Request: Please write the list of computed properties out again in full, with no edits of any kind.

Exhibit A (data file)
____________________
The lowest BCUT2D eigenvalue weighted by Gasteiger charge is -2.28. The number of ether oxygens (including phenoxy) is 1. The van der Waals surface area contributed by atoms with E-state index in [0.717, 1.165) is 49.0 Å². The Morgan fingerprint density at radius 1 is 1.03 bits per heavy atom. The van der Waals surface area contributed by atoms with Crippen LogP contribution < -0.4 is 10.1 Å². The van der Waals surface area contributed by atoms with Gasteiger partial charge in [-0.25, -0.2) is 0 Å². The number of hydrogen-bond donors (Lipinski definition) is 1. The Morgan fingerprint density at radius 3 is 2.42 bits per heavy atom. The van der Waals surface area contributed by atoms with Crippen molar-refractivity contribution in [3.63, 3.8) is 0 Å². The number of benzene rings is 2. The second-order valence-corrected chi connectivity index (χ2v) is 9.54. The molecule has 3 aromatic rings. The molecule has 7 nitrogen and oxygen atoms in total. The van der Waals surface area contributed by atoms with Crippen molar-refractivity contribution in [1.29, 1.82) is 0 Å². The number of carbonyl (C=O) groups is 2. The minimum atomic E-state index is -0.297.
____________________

The lowest BCUT2D eigenvalue weighted by Gasteiger charge is -2.28. The number of ether oxygens (including phenoxy) is 1. The van der Waals surface area contributed by atoms with E-state index in [0.717, 1.165) is 49.0 Å². The Morgan fingerprint density at radius 1 is 1.03 bits per heavy atom. The van der Waals surface area contributed by atoms with Crippen LogP contribution < -0.4 is 10.1 Å². The van der Waals surface area contributed by atoms with Gasteiger partial charge in [-0.25, -0.2) is 0 Å². The number of hydrogen-bond donors (Lipinski definition) is 1. The Morgan fingerprint density at radius 3 is 2.42 bits per heavy atom. The van der Waals surface area contributed by atoms with Crippen molar-refractivity contribution in [3.63, 3.8) is 0 Å². The number of benzene rings is 2. The second-order valence-corrected chi connectivity index (χ2v) is 9.54. The molecule has 3 aromatic rings. The molecule has 7 nitrogen and oxygen atoms in total. The van der Waals surface area contributed by atoms with Crippen molar-refractivity contribution in [1.29, 1.82) is 0 Å². The number of carbonyl (C=O) groups is 2. The minimum atomic E-state index is -0.297.